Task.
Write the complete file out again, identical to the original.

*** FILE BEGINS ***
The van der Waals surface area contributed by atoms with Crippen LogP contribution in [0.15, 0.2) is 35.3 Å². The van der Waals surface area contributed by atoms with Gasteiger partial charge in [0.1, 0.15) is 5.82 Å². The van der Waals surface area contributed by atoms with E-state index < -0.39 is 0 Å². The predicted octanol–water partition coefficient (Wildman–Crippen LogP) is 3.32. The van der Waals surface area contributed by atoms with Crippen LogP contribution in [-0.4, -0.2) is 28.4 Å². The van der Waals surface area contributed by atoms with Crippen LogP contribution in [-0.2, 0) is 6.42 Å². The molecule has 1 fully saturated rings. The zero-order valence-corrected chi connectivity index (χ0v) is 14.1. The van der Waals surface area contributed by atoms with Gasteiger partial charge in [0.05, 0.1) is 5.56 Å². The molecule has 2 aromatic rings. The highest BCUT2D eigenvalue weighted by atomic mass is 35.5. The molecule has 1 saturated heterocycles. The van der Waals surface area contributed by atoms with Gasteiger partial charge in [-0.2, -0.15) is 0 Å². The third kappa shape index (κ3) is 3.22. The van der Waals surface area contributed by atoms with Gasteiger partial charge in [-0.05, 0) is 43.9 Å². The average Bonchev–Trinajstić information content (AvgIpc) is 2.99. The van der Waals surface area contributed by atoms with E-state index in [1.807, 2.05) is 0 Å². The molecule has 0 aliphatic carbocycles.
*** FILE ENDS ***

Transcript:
The van der Waals surface area contributed by atoms with Crippen LogP contribution in [0.15, 0.2) is 35.3 Å². The van der Waals surface area contributed by atoms with Gasteiger partial charge in [0.1, 0.15) is 5.82 Å². The van der Waals surface area contributed by atoms with E-state index < -0.39 is 0 Å². The predicted octanol–water partition coefficient (Wildman–Crippen LogP) is 3.32. The van der Waals surface area contributed by atoms with Crippen LogP contribution in [-0.4, -0.2) is 28.4 Å². The van der Waals surface area contributed by atoms with Crippen LogP contribution in [-0.2, 0) is 6.42 Å². The molecule has 1 fully saturated rings. The zero-order valence-corrected chi connectivity index (χ0v) is 14.1. The van der Waals surface area contributed by atoms with Gasteiger partial charge in [0.05, 0.1) is 5.56 Å². The molecule has 2 aromatic rings. The highest BCUT2D eigenvalue weighted by atomic mass is 35.5. The molecule has 1 saturated heterocycles. The van der Waals surface area contributed by atoms with Gasteiger partial charge in [-0.2, -0.15) is 0 Å². The third kappa shape index (κ3) is 3.22. The van der Waals surface area contributed by atoms with Gasteiger partial charge in [-0.05, 0) is 43.9 Å². The average Bonchev–Trinajstić information content (AvgIpc) is 2.99. The van der Waals surface area contributed by atoms with E-state index in [1.807, 2.05) is 0 Å². The molecule has 0 aliphatic carbocycles.